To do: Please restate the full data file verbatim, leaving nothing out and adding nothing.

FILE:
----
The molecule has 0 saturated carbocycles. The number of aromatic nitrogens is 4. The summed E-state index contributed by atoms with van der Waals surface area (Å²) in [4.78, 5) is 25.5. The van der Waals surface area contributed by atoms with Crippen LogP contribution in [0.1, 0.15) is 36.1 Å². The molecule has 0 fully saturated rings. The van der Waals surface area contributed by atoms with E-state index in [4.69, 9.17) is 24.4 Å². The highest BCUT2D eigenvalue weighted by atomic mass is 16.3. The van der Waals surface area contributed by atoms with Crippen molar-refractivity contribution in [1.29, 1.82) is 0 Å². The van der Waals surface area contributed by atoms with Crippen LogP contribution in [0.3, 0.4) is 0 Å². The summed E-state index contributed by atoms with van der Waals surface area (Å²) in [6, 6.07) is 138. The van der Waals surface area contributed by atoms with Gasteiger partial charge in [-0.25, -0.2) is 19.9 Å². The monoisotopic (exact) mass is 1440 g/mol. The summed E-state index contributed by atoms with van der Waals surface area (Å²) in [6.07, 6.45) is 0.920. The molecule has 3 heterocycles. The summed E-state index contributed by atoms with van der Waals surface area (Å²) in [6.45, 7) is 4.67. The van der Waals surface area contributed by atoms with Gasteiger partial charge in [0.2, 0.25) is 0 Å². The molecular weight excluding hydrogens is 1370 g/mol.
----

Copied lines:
The molecule has 0 saturated carbocycles. The number of aromatic nitrogens is 4. The summed E-state index contributed by atoms with van der Waals surface area (Å²) in [4.78, 5) is 25.5. The van der Waals surface area contributed by atoms with Crippen LogP contribution in [0.1, 0.15) is 36.1 Å². The molecule has 0 fully saturated rings. The van der Waals surface area contributed by atoms with E-state index in [4.69, 9.17) is 24.4 Å². The highest BCUT2D eigenvalue weighted by atomic mass is 16.3. The van der Waals surface area contributed by atoms with Crippen molar-refractivity contribution in [1.29, 1.82) is 0 Å². The van der Waals surface area contributed by atoms with Crippen LogP contribution in [0.3, 0.4) is 0 Å². The summed E-state index contributed by atoms with van der Waals surface area (Å²) in [6, 6.07) is 138. The van der Waals surface area contributed by atoms with Gasteiger partial charge in [-0.25, -0.2) is 19.9 Å². The monoisotopic (exact) mass is 1440 g/mol. The summed E-state index contributed by atoms with van der Waals surface area (Å²) in [6.07, 6.45) is 0.920. The molecule has 3 heterocycles. The summed E-state index contributed by atoms with van der Waals surface area (Å²) in [6.45, 7) is 4.67. The van der Waals surface area contributed by atoms with Gasteiger partial charge in [0.2, 0.25) is 0 Å². The molecular weight excluding hydrogens is 1370 g/mol.